Reporters on the Job

PULSE OF KABUL: The Monitor's Scott Baldauf interviewed people in the Afghan capital of Kabul about the possible death of Ahmad Shah Masood, the guerrilla fighter opposing the Taliban (page 1). "What was striking was the level of sadness for Masood on the streets of Kabul and the level of distrust for the Taliban in their own capital city," he says. "When I visited the fruit market, I expected that no one would want to talk about Masood, but not only were they willing to talk but invited us in for tea. This is a dangerous thing in a city where Taliban religious police keep very close control on who sees whom.

GONE ELEPHANT HUNTING: Animals can't always be counted on to cooperate with journalists. Reporter Mike Crawley found this out when he went to an elephant sanctuary in Kenya for today's story (page 7). The sanctuary offers guaranteed sightings. "I saw lots of tracks, dung, and real devastation of the landscape. The tops of trees were chewed off and grass worn to nothing. But after nearly two hours of driving, the only animal I saw was something in the distance that might have been an elephant - or a rock shaped like one," says Mike. Just when he thought he might have to cash in on his guarantee, he drove around a corner. "I found myself within 40 feet of a lone bull elephant."

- David Clark Scott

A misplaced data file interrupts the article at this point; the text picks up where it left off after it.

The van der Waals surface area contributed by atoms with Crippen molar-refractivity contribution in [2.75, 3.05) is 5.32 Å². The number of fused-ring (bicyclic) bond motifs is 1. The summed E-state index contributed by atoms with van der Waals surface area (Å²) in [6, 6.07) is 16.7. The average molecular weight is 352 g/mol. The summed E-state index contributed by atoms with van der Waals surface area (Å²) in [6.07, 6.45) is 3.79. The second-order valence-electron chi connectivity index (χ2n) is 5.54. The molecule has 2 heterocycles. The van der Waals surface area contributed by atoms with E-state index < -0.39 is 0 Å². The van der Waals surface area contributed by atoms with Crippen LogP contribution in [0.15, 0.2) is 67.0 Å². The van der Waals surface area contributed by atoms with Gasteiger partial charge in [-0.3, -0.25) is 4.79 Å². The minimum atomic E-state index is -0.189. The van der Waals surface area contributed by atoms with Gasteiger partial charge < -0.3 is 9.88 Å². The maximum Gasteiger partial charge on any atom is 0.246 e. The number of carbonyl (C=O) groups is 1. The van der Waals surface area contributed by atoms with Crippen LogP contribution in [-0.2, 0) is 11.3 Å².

World Editor


CENTENARIAN SURVEY: A record 15,475 Japanese are expected to reach the age of 100 by the end of this month, according to an annual government survey released yesterday.

The number of centenarians will increase by 2,439, or almost a fifth, from last year's previous record of 13,036, the Health and Welfare Ministry said. Women make up 83.6 percent of the total. The report comes out a few days before the country's Sept. 15 Respect for the Aged Day, when each centenarian is awarded a silver cup and a certificate signed by the prime minister.

Kamato Hongo, who will turn 114 on Sunday, will be the oldest living Japanese for the third straight year. Hongo lives with her 77-year-old daughter in Kagoshima, on the southern island of Kyushu. Her oldest daughter is 90.

Japan has the highest life expectancy in the world for both sexes, according to a recent Health and Welfare Ministry report.

The country's southernmost prefecture (state) of Okinawa placed first with 457 centenarians, or 34.67 for every 100,000 people. The equivalent figure for the United States is about 10 in 100,000 people.

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